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Take A Deep Dive Into The New Sony 50mm f/1.4 G Master

The new Sony 50mm f/1.4 G Master lens is here, and in the video below professional portrait photographer Miguel Quiles walks us through the details on what this new lens is all about. See more and order the new Sony 50mm f/1.4 G Master HERE.

Professional portrait photographer Miguel Quiles gives us the details on what the new Sony 50mm f/1.4 G Master lens is all about.

Quiles first examines the outside of the lens, where you’ll find many of the same features of the Sony 50mm f/1.2 G Master – a de-clickable aperture ring and two focus hold buttons that can be customized in the menu. “There’s also a Focus Mode switch and an Iris Lock which prevents the aperture ring from being accidentally moved when you’re shooting. This is the first time that they’ve implemented an Iris Lock on a prime lens by the way, which will come in handy for some.”

The lens also features a 67mm front filter thread, just like the 24mm and 35mm G Master lenses. It’s moisture and dust resistant, and has Sony’s lens coatings to help repel dirt, oil and water, as well as help with flaring and ghosting. Moving to the inside of the lens, Quiles takes a closer look at its focusing system. “The focusing on the new Sony 50mm f/1.4 lens is internal, and most of all it’s nearly silent. If you like using the 50mm focal length for shooting video, this is going to be a great option for you.” 

The linear motors quickly move the internal lens elements to give you better autofocus for both stills and video. After testing the autofocus while shooting in New York City, Quiles says that the performance was reliable even when you’re shooting wide open. “This was something that I wouldn’t have imagined doing 7 or 8 years ago, but here we are in 2023 getting silent and consistent tracking on a 50mm f/1.4 lens.”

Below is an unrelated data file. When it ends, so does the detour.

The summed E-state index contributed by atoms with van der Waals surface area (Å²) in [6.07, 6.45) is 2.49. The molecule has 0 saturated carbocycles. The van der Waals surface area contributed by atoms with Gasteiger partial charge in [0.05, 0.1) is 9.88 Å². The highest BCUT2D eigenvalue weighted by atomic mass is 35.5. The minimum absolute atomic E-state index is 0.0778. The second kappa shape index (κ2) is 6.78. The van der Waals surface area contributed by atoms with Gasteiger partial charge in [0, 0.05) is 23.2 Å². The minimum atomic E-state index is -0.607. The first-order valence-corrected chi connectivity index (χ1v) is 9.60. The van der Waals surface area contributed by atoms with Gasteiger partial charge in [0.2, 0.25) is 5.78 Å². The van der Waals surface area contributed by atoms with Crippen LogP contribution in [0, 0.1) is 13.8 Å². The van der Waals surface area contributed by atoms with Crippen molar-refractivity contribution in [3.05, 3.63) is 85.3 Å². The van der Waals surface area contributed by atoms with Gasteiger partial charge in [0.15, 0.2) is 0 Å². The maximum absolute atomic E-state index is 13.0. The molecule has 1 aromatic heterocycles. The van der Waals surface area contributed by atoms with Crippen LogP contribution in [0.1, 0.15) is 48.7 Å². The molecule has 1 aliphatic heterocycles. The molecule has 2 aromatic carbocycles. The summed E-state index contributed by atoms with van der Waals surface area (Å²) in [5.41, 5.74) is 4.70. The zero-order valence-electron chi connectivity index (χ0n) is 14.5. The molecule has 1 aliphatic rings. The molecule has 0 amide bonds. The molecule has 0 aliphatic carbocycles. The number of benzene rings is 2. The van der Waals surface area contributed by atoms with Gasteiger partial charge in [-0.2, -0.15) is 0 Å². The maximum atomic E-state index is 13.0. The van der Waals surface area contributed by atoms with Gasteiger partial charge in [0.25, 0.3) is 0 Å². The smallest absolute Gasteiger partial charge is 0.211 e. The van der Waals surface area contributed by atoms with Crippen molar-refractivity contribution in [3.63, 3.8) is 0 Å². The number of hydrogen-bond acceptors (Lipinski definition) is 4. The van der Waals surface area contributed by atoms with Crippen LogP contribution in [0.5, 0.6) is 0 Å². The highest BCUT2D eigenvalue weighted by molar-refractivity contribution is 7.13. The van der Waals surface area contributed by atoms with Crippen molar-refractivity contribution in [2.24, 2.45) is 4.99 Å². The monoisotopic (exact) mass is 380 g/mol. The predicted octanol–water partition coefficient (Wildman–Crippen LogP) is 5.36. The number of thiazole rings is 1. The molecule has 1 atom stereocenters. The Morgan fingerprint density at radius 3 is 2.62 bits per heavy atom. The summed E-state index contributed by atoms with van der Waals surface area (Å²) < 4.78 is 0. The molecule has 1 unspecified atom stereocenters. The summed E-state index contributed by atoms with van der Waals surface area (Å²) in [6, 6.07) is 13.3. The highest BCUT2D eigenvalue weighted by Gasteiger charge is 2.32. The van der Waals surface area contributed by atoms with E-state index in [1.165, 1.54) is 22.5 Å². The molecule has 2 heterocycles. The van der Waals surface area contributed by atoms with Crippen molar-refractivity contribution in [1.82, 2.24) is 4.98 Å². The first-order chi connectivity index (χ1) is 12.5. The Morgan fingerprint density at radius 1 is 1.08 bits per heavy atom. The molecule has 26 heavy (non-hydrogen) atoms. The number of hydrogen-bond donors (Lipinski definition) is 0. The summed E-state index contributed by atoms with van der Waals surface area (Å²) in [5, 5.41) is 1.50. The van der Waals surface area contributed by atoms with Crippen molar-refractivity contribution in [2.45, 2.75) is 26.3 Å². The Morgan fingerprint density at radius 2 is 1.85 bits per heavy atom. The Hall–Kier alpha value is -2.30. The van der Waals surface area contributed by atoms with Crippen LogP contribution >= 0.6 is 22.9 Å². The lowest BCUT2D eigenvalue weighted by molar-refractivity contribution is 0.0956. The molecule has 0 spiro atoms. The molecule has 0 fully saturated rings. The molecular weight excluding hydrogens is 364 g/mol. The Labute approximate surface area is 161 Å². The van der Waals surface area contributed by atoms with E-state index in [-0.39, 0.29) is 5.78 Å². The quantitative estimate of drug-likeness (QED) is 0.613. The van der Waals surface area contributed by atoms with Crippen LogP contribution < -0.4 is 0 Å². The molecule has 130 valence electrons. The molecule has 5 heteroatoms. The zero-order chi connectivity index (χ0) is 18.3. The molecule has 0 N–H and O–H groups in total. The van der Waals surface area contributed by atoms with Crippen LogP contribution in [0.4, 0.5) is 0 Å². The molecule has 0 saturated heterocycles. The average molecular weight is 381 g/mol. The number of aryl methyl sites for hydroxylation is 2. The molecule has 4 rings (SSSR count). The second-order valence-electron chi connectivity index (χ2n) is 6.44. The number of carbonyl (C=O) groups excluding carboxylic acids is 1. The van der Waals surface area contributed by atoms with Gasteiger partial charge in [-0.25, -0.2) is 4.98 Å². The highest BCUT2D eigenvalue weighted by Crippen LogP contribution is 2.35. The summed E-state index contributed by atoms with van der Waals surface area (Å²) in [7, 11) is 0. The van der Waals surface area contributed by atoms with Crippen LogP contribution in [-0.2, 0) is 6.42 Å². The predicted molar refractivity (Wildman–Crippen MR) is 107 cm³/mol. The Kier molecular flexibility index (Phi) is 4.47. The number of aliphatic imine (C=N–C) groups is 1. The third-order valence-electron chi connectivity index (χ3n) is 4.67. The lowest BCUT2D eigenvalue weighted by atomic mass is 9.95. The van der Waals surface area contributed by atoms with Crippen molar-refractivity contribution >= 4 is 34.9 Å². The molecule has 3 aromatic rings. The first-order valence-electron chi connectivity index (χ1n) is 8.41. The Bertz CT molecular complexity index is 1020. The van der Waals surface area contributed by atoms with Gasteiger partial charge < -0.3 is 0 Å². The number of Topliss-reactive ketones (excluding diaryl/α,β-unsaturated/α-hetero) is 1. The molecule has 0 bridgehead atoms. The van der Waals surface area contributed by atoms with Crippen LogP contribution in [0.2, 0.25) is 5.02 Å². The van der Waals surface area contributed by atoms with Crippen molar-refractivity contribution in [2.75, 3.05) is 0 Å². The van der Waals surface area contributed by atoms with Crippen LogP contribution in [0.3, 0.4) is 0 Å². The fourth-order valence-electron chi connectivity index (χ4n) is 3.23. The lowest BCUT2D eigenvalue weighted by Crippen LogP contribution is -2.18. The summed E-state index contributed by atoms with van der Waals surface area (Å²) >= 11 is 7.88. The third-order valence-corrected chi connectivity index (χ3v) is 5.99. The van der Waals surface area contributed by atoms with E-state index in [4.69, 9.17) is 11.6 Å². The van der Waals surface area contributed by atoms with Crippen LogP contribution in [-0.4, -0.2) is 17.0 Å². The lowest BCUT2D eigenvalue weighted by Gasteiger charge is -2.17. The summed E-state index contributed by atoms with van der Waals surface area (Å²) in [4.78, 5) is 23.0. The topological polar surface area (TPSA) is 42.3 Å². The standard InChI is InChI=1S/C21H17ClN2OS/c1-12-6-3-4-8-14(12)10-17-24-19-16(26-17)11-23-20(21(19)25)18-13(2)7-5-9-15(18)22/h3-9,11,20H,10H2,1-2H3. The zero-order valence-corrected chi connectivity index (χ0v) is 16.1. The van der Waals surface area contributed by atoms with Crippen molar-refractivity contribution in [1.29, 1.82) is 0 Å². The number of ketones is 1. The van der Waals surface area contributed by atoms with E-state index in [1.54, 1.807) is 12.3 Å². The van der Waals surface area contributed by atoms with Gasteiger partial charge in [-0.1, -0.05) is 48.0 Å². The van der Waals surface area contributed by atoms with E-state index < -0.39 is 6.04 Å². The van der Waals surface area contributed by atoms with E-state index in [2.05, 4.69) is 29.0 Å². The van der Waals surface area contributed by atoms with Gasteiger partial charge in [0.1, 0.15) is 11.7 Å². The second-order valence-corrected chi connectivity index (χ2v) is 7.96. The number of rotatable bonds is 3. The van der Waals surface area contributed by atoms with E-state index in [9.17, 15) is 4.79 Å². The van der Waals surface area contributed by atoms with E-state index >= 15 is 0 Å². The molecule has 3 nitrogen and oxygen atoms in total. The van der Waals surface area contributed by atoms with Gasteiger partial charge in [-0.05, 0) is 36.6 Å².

Weighing in at 18.2 ounces, the new 50mm f/1.4 G Master lens is close to the weight and size of the Sony 35mm f/1.4 G Master, which is one of Quiles’ favorite primes to shoot video with. In fact, it’s what he uses to shoot most of his talking head videos at f/1.4. “It’s one of my favorite lenses for that style of video shooting, so I was happy to see that the new 50mm lens shared a lot of the same features.”

Quiles tested the lens with the Sony Alpha 7R V in a variety of shooting scenarios including video and stills both on location and in studio. “This is where I realized how important this lens is to have in the lineup,” Quiles says. “With the newer Sony bodies having these insanely fast and accurate focusing systems, you need a lens that can keep up. The new 50mm lens was so good and I could see where some video shooters might just put this on a gimbal, shoot it at f/1.4 and not have to worry about tracking and keeping your subjects in focus.”

He also says the design of the lens makes it a great one to pair with the Sony 24mm f/1.4 G Master and Sony 35mm f/1.4 G Master for use on a gimbal, as it requires less rebalancing and adjustments when you’re swapping focal lengths. 

The 50mm focal length is classic focal length for shooting portraits outdoors. “I’ve used all of the modern 50mm E-mount lenses, as well as many classic 50mm lenses in these types of conditions,” explains Quiles, “and I can honestly say that this new lens is just awesome. Being able to rely on the camera and the lens to keep [the subject’s] eyes sharp and in focus – it frees me up to pay more attention to how she’s posing and expressing herself to the camera, as well as being able to pay more attention to the composition and other elements that might be in the frame.”

Quiles also tested the lens coatings to see how it would perform in terms of flaring, ghosting and purple fringing. He set up his subject in a backlit situation to see how the lens would perform, and he found the flaring, ghosting and purple fringing to be at an absolute minimum. 

“I’ve personally had photo shoots in the past that were wrecked due to shooting portraits of someone that’s backlit and then getting home to realize that all of the highlights have this really gross-looking purple fringing that takes time to edit out in post-production, if you can even get rid of it at all. The new 50mm f/1.4 G MAster lens performed exceedingly well at this and should lead you to getting some really high-quality results.”

See more and order the new Sony 50mm f/1.4 G Master HERE.


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